Taiwan-US Policy ProgramTUPP is a groundbreaking two-week program that enhances the understanding of Taiwan among future American policy leaders.
TUPP is a groundbreaking two-week program that was launched in 2017. It was initially designed to enhance the understanding of Taiwan among future US policy leaders. Beginning in 2022, the program was expanded to include future European policy leaders. TUPP consists of two consecutive components: seminars in Washington, D.C. and a research trip to Taiwan. TUPP provides a unique opportunity for the emerging leaders from the United States and Europe to gain the necessary personal experiences in Taiwan that will enable them to appreciate Taiwan’s perspectives on cross-strait matters, Taiwan’s role in the world, and the importance of US-Taiwan relations.
Each year, the program begins with three days in Washington, D.C. where the delegation is briefed by US officials, academics, and think tank experts. This is followed by the Taiwan leg of the trip, where TUPP fellows visit several cities and meet with individuals from government, business, non-governmental organizations, and academia. The trip involves exposure to Taiwan’s culture, history, and politics.
TUPP fellows are expected to have a demonstrated history of professional achievement and interest in policy. Applicants should be between 28 and 43 years old, and have functional and/or regional expertise. Stipends are not provided, but all program-related expenses are covered.
The program offers an unparalleled opportunity for future policy leaders from the United States and Europe to benefit from exposure to Taiwan. Each participant will gain transformative in-country knowledge that will empower them to analyze future challenges involving Taiwan and undertake informed policy analysis.
Funding for TUPP is generously provided by the Henry Luce Foundation, the Taiwan Foundation for Democracy, the Global Taiwan Institute, and the London School of Economics Alumni Association.
The German Marshall Fund of the United States (GMF) is pleased to announce its second iteration of the Taiwan-US Policy Program (TUPP), which is expected to take place in-person from February 14-27, 2023. Fellows will be expected to commit to the full two-week program in Washington, D.C. and Taiwan. This year, the Washington, D.C. seminars will be held on February 14-16, 2023 and the Taiwan research trip will take place on February 17-27, 2023.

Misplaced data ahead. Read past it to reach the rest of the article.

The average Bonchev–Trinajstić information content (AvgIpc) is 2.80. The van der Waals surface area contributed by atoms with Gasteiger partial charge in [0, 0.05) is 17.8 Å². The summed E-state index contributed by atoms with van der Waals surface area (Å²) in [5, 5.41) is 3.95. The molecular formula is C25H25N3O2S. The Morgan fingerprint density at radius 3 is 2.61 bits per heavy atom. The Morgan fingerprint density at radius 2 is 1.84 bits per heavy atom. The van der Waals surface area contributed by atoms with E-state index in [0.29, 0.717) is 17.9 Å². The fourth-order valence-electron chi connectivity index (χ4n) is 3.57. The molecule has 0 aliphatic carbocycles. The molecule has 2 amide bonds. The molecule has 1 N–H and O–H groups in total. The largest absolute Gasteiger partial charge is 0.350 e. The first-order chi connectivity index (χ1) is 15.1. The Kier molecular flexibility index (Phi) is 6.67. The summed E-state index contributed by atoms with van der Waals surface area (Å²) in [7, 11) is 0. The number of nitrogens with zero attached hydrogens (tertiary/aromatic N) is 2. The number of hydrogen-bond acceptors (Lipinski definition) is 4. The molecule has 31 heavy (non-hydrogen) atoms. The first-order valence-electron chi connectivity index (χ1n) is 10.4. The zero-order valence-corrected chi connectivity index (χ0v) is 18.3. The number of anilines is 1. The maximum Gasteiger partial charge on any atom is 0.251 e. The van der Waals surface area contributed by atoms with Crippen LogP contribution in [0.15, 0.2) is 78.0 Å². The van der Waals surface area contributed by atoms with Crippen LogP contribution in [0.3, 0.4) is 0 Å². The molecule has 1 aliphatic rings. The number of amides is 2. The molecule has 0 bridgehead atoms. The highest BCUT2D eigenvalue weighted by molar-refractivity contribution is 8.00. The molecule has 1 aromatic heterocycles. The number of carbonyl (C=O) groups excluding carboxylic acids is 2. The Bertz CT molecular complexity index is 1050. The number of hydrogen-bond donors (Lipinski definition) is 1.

GMF is now accepting applications for its 2023 TUPP Program. Applications will be accepted on a rolling basis until the 10-person delegation is confirmed. Click "Apply Now" below to begin the application process. Please direct any questions about TUPP to Jinny Ahn, Program Coordinator at [email protected].
- Minimum of a Master's degree
- Minimum of three years of work experience in a think tank, government agency, or university
- Between 28 and 43 years old
- US or European citizen or permanent US or European resident
- Do not need to be China/Taiwan or regional experts
- Should have expertise on a topic of direct or indirect relevance to Taiwan (examples include health, democracy, human rights, non-proliferation, cyber, trade, supply chain resilience, climate, defense) or regional expertise
- Should have either never been to Taiwan, or only traveled to Taiwan on vacation or to attend a conference
- Do not need to reside in Washington, D.C.
- Regrettably, we cannot accept applications from active-duty military or individuals currently employed by governments in Europe or the United States.
Fellows will be expected to commit to the full two-week program in Washington, D.C. and Taiwan. All fellows will be required to write a short article on a topic related to US policy toward Taiwan upon conclusion of the program.
Current & Past DelegatesExpand All
2022 TUPP Delegates
- Daniel Aum, Ph.D. Student, International Affairs, Science, and Technology, Georgia Institute of Technology
- Francisco Benscome, Senior Advisor, Bureau of East Asian and Pacific Affairs, US Department of State
- Melanie Berry, Senior Project Manager, Political and Security Affairs, National Bureau of Asian Research
- Jenny Cooper, Director of Environmental Education and Sustainability, The Northwest School
- Eric Feinberg, Indo-Pacific Analyst, Office of the Secretary of Defense, US Department of Defense
- John Lee, Director, East-West Futures
- Franziska Luettge, Program Officer, Asia Program, The German Marshall Fund of the United States
- Parker Novak, Deputy Government Relations Director, US Global Leadership Coalition
- Marshall Reid, Program Associate, Global Taiwan Institute
- Sayuri Romei, Associate Director of Programs, Maureen and Mike Mansfield Foundation